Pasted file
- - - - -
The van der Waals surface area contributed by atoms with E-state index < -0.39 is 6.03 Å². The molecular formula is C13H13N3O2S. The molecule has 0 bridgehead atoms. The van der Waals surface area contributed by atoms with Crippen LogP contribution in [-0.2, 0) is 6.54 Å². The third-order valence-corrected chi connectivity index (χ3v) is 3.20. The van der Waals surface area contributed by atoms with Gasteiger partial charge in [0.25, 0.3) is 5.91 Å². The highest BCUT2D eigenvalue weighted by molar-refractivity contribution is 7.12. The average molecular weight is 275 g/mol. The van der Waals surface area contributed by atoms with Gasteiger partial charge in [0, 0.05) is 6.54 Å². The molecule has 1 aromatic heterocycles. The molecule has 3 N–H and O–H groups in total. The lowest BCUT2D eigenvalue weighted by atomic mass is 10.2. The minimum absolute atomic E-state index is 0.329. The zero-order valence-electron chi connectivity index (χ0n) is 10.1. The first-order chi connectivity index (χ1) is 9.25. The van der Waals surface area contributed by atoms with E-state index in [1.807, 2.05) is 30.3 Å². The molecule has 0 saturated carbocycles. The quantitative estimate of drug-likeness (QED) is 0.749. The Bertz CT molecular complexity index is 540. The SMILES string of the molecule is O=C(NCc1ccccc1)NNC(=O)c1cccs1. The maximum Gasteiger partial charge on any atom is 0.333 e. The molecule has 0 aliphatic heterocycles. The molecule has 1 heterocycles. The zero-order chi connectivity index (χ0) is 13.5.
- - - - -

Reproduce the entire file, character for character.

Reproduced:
The van der Waals surface area contributed by atoms with E-state index < -0.39 is 6.03 Å². The molecular formula is C13H13N3O2S. The molecule has 0 bridgehead atoms. The van der Waals surface area contributed by atoms with Crippen LogP contribution in [-0.2, 0) is 6.54 Å². The third-order valence-corrected chi connectivity index (χ3v) is 3.20. The van der Waals surface area contributed by atoms with Gasteiger partial charge in [0.25, 0.3) is 5.91 Å². The highest BCUT2D eigenvalue weighted by molar-refractivity contribution is 7.12. The average molecular weight is 275 g/mol. The van der Waals surface area contributed by atoms with Gasteiger partial charge in [0, 0.05) is 6.54 Å². The molecule has 1 aromatic heterocycles. The molecule has 3 N–H and O–H groups in total. The lowest BCUT2D eigenvalue weighted by atomic mass is 10.2. The minimum absolute atomic E-state index is 0.329. The zero-order valence-electron chi connectivity index (χ0n) is 10.1. The first-order chi connectivity index (χ1) is 9.25. The van der Waals surface area contributed by atoms with E-state index in [1.807, 2.05) is 30.3 Å². The molecule has 0 saturated carbocycles. The quantitative estimate of drug-likeness (QED) is 0.749. The Bertz CT molecular complexity index is 540. The SMILES string of the molecule is O=C(NCc1ccccc1)NNC(=O)c1cccs1. The maximum Gasteiger partial charge on any atom is 0.333 e. The molecule has 0 aliphatic heterocycles. The molecule has 1 heterocycles. The zero-order chi connectivity index (χ0) is 13.5.